But think of the savings!
People like to say you’ve got to spend money to make money, but you can also spend money to save money. You can buy in bulk at Costco or buy higher-priced goods that are more durable.
Or you can decide not to pay for stuff at all.
But even that’s not cheap. Take gaming for instance. Getting bootleg copies of stuff is cheap, but in addition to the cost of the system to play them, there’s also the cost of enabling to system to play unauthorized copies. And that ain’t cheap.
It can even cost more than the system itself.
Case in point – the Nintendo DS. The system goes for about $130. If you want the hardware to make it run backups, that’ll run you around $100. Oh, and you’ll need a memory card to load your files on, so tack on another $80 or so.Hmm, system costs $130, and it’s another $180 to play ROMs…
Why would anybody do that?!?
Well, for the cost of 5 or 6 games, you open up the possibility of playing a hell of a lot more. (There are currently more than 200 DS titles, never mind the 1,000 or so GBA games.) The initial cash outlay does seem a bit much, but given the benefits, it’s a deal.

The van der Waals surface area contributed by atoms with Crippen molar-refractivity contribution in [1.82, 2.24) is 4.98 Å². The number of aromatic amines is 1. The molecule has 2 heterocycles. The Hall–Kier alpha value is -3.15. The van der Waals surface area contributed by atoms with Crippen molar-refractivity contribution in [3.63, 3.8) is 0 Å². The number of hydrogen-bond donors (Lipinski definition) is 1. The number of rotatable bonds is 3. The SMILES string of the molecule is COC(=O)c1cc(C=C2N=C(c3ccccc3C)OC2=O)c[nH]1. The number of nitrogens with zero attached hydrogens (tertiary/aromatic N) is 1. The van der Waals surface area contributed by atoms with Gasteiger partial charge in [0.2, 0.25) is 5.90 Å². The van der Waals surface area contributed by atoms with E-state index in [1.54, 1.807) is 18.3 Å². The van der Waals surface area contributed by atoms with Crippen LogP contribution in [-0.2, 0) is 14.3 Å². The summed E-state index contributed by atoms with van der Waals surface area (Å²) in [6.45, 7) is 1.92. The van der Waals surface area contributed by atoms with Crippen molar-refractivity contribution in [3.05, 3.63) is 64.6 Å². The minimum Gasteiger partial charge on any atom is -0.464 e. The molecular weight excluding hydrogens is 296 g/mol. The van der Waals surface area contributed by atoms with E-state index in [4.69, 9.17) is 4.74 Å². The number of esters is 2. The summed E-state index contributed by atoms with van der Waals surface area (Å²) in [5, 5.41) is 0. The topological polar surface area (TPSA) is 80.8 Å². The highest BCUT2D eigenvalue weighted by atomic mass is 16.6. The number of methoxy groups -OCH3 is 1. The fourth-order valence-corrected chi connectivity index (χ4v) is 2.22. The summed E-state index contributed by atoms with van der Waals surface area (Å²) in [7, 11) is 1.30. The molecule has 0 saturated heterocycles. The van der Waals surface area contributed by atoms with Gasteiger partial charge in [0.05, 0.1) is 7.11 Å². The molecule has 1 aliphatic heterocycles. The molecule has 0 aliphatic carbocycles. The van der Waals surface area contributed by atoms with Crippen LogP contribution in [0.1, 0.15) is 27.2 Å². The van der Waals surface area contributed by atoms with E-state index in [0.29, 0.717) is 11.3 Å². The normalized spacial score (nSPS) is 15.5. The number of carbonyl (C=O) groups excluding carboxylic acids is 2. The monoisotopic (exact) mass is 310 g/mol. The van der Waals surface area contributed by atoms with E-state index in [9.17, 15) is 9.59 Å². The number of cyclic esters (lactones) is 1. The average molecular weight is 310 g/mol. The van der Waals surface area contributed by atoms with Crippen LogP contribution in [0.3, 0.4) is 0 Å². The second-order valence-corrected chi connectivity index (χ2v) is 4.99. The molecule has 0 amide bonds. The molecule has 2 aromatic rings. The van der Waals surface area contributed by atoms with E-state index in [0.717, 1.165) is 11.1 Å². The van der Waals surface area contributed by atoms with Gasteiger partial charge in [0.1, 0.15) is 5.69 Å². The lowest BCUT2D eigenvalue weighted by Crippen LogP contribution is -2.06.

I went with the M3 Adapter and a 1GB compact flash for my DS needs. Not only will the M3 let you run DS and GBA roms (either with the Passkey device or after flashing the DS’s firmware), but it’ll also turn the DS into a mini-media center. Now mine can play videos and music, serve as a text reader and even display photos. Sure, I can do all that on my laptop (which I have in my backpack every day when I’m working), but the PowerBook will hardly fit in my pocket. The DS will.
And I think putting that kind of functionality into a slick little package like the DS is more than worth what it’s cost me.